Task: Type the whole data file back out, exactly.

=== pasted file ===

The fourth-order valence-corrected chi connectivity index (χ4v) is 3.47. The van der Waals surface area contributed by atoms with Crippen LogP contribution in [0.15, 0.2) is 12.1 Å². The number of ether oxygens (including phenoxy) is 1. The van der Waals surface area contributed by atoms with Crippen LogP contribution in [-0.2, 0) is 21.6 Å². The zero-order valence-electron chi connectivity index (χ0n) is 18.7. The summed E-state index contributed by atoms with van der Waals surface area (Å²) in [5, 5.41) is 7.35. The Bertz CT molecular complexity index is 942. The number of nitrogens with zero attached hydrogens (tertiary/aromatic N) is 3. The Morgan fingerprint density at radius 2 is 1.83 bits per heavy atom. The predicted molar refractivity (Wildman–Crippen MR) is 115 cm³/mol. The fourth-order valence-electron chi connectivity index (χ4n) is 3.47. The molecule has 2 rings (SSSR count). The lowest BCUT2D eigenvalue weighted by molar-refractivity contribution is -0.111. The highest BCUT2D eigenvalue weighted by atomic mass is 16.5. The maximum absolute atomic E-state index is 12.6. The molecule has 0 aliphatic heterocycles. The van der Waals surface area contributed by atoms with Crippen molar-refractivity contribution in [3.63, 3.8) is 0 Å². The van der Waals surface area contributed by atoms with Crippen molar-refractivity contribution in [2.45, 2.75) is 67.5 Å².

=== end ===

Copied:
The fourth-order valence-corrected chi connectivity index (χ4v) is 3.47. The van der Waals surface area contributed by atoms with Crippen LogP contribution in [0.15, 0.2) is 12.1 Å². The number of ether oxygens (including phenoxy) is 1. The van der Waals surface area contributed by atoms with Crippen LogP contribution in [-0.2, 0) is 21.6 Å². The zero-order valence-electron chi connectivity index (χ0n) is 18.7. The summed E-state index contributed by atoms with van der Waals surface area (Å²) in [5, 5.41) is 7.35. The Bertz CT molecular complexity index is 942. The number of nitrogens with zero attached hydrogens (tertiary/aromatic N) is 3. The Morgan fingerprint density at radius 2 is 1.83 bits per heavy atom. The predicted molar refractivity (Wildman–Crippen MR) is 115 cm³/mol. The fourth-order valence-electron chi connectivity index (χ4n) is 3.47. The molecule has 2 rings (SSSR count). The lowest BCUT2D eigenvalue weighted by molar-refractivity contribution is -0.111. The highest BCUT2D eigenvalue weighted by atomic mass is 16.5. The maximum absolute atomic E-state index is 12.6. The molecule has 0 aliphatic heterocycles. The van der Waals surface area contributed by atoms with Crippen molar-refractivity contribution in [3.63, 3.8) is 0 Å². The van der Waals surface area contributed by atoms with Crippen molar-refractivity contribution in [2.45, 2.75) is 67.5 Å².